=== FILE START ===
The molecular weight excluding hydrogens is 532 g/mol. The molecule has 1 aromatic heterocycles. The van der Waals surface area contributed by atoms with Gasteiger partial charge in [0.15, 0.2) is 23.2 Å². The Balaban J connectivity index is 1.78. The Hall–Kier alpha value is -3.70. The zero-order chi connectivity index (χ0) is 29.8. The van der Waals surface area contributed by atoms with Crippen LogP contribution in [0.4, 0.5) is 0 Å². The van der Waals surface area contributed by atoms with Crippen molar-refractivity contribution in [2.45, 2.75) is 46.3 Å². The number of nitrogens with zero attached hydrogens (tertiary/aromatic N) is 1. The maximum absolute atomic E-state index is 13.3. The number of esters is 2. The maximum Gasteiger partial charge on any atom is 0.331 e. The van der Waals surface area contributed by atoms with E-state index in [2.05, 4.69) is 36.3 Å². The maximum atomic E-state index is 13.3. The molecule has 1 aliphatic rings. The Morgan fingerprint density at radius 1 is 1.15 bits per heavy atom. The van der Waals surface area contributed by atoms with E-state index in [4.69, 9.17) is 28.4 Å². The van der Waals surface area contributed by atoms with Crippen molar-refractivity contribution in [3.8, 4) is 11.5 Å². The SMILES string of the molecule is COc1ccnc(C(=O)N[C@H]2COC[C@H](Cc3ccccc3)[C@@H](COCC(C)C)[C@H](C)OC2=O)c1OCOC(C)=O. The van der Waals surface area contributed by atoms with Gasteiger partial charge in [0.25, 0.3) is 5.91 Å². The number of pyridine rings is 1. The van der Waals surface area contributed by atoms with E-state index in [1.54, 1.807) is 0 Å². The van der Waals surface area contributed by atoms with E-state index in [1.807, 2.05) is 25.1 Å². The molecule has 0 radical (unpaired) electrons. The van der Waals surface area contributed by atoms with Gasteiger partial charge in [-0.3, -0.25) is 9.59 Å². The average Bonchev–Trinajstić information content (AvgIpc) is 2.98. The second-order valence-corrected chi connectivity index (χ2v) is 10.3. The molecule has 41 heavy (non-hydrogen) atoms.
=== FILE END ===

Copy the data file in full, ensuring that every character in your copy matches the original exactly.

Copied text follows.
The molecular weight excluding hydrogens is 532 g/mol. The molecule has 1 aromatic heterocycles. The van der Waals surface area contributed by atoms with Gasteiger partial charge in [0.15, 0.2) is 23.2 Å². The Balaban J connectivity index is 1.78. The Hall–Kier alpha value is -3.70. The zero-order chi connectivity index (χ0) is 29.8. The van der Waals surface area contributed by atoms with Crippen LogP contribution in [0.4, 0.5) is 0 Å². The van der Waals surface area contributed by atoms with Crippen molar-refractivity contribution in [2.45, 2.75) is 46.3 Å². The number of nitrogens with zero attached hydrogens (tertiary/aromatic N) is 1. The maximum absolute atomic E-state index is 13.3. The number of esters is 2. The maximum Gasteiger partial charge on any atom is 0.331 e. The van der Waals surface area contributed by atoms with E-state index in [2.05, 4.69) is 36.3 Å². The maximum atomic E-state index is 13.3. The molecule has 1 aliphatic rings. The Morgan fingerprint density at radius 1 is 1.15 bits per heavy atom. The van der Waals surface area contributed by atoms with E-state index in [4.69, 9.17) is 28.4 Å². The van der Waals surface area contributed by atoms with Crippen molar-refractivity contribution in [3.8, 4) is 11.5 Å². The SMILES string of the molecule is COc1ccnc(C(=O)N[C@H]2COC[C@H](Cc3ccccc3)[C@@H](COCC(C)C)[C@H](C)OC2=O)c1OCOC(C)=O. The van der Waals surface area contributed by atoms with Gasteiger partial charge in [0.25, 0.3) is 5.91 Å². The number of pyridine rings is 1. The van der Waals surface area contributed by atoms with E-state index in [1.54, 1.807) is 0 Å². The van der Waals surface area contributed by atoms with E-state index in [1.807, 2.05) is 25.1 Å². The molecule has 0 radical (unpaired) electrons. The van der Waals surface area contributed by atoms with Gasteiger partial charge in [-0.3, -0.25) is 9.59 Å². The average Bonchev–Trinajstić information content (AvgIpc) is 2.98. The second-order valence-corrected chi connectivity index (χ2v) is 10.3. The molecule has 41 heavy (non-hydrogen) atoms.